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One size does not fit all when it comes to estate planning

When Florida residents have an important goal they set out to accomplish, it often takes more than one step to accomplish the goal. Often times, however, individuals might not even know about these other steps, which is frequently the case when people encounter the legal system.

A prime example of this is the process of drafting estate planning documents. When individuals think of estate planning, they typically envision a simple will that directs who will receive their assets upon death. While a will is certainly an important document to have in place, there are many other estate planning documents that should be addressed in order to avoid family disputes and protect a person's best interests.

For instance, individuals should have a durable power of attorney in place, which authorizes another individual to act on their behalf in case they become physically or mentally unable to do so. The person's power of attorney can handle important financial matters, including paying bills, filing taxes and managing investments.

Proper estate planning extends beyond financial matters, however, as many individuals also choose to execute advanced medical directives that address their health care needs. The advance medical directive enables a person to specify the medical treatments they desire, or do not desire, in the event the person cannot express his or her wishes. For example, a person can specify whether they want to prolong their life using artificial means, which is a very personal decision that is best made by the individual subject to the care.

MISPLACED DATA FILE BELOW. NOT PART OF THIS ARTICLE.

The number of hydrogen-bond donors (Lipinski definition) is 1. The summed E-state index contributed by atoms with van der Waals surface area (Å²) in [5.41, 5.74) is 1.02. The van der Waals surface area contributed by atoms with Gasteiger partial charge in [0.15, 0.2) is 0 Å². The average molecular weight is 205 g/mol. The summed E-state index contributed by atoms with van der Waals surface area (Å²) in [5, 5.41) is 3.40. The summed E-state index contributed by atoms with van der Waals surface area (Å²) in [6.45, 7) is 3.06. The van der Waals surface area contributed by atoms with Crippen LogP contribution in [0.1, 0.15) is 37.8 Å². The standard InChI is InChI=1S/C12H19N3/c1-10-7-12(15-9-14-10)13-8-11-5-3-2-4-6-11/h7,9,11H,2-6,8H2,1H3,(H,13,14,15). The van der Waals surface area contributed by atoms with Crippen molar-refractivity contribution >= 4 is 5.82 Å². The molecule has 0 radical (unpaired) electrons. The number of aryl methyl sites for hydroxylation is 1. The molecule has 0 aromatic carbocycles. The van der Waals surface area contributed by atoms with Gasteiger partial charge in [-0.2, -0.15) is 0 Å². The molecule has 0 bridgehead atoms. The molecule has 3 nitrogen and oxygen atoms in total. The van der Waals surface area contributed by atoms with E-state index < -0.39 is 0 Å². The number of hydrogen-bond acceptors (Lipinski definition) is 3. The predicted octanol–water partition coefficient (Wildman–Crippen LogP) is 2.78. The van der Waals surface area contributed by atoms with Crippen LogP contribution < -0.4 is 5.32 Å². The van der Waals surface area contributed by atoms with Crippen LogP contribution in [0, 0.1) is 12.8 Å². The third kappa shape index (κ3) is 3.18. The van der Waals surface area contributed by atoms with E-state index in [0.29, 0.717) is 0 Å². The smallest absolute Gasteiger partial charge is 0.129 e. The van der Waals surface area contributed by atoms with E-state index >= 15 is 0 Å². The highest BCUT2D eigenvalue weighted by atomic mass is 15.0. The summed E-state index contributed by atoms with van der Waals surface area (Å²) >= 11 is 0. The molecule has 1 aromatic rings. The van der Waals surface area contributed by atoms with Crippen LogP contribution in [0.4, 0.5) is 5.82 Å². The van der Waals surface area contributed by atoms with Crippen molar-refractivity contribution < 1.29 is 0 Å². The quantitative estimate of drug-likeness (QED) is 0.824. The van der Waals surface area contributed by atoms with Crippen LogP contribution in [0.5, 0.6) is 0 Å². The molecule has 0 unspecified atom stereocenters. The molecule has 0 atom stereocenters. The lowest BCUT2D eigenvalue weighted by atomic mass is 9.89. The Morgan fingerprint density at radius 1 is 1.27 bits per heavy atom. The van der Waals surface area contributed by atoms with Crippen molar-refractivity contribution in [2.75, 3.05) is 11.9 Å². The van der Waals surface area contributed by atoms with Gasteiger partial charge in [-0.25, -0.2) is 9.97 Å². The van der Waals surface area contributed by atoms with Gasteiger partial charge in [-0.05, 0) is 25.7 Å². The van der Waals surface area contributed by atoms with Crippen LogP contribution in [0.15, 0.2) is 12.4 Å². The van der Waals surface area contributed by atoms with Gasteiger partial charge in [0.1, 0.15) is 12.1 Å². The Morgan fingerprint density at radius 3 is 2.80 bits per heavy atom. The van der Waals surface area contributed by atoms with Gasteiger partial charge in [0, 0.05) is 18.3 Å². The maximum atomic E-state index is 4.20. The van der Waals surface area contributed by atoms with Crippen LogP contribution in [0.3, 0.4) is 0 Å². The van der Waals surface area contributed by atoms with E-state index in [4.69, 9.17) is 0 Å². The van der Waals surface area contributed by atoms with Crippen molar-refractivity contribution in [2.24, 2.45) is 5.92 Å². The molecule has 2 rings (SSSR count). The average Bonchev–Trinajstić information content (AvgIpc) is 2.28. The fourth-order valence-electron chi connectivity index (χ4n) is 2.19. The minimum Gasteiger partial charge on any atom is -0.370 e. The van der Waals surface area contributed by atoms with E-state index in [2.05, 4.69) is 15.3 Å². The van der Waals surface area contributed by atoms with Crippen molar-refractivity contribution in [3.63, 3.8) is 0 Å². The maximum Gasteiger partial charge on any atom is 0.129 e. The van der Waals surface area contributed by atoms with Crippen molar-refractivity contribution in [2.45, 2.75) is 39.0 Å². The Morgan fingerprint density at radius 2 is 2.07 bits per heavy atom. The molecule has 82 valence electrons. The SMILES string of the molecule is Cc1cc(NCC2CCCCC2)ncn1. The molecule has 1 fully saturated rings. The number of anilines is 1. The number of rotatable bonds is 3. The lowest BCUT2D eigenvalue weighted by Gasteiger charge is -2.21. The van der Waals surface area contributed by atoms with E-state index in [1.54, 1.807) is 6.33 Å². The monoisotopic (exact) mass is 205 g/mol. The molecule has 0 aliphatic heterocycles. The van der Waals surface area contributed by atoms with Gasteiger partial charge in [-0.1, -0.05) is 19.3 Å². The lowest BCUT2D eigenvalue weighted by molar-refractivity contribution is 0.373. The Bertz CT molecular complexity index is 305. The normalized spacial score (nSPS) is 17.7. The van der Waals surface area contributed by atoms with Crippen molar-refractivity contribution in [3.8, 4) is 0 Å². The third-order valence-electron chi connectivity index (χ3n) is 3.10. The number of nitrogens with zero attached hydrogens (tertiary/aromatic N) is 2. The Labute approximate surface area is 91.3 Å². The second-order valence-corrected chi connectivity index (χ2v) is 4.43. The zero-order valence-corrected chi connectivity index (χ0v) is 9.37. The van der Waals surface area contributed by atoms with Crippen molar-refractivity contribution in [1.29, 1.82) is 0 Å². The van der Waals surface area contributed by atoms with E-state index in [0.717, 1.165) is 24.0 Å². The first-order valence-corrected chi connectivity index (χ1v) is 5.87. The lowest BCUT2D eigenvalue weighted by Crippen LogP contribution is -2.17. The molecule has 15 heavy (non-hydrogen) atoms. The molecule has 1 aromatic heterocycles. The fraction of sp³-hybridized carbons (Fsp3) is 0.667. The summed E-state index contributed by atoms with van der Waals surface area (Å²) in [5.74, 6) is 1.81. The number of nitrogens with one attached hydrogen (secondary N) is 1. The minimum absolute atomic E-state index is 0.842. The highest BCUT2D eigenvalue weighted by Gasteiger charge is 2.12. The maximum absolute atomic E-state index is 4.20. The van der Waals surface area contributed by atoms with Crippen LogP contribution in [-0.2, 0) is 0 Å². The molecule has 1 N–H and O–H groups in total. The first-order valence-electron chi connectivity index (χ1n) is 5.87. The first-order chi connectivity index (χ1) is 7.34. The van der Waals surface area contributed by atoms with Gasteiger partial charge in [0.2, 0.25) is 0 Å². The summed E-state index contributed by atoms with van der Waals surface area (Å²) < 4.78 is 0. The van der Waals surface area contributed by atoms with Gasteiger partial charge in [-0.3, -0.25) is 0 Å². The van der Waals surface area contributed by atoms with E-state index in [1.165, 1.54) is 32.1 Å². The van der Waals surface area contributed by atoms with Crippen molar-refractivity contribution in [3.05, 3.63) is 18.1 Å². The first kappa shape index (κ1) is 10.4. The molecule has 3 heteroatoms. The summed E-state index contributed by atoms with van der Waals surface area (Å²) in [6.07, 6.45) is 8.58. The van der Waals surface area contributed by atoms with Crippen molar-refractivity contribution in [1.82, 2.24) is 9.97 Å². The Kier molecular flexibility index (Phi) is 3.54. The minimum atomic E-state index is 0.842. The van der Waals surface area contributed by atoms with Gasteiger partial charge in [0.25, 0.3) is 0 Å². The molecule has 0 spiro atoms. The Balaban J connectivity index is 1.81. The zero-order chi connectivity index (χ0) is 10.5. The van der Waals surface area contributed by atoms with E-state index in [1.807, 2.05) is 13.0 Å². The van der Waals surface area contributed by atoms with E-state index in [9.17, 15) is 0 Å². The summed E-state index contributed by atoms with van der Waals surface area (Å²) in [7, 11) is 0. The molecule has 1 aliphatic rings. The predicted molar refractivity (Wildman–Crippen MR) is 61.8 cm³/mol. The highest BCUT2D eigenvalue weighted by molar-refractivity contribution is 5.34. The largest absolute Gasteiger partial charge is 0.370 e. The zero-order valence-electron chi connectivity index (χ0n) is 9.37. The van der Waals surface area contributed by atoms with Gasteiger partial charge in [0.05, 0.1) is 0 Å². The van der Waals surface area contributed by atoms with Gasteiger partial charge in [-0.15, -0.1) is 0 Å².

Individuals may also choose to create other estate planning documents as they see fit. For some, a living trust is advantageous because it allows the person's assets to avoid probate, which may be expensive and time consuming. Probate can also interfere with the management of the person's assets, costing more time and money.

Ultimately, there is no one-size-fits-all estate plan. The type of documents that should be drafted, as well as the specific provisions of those documents, will depend on the circumstances of each person.

Source: Forbes, "5 documents you need to avoid costly estate planning errors," Peter Lazaroff, Oct. 16, 2016

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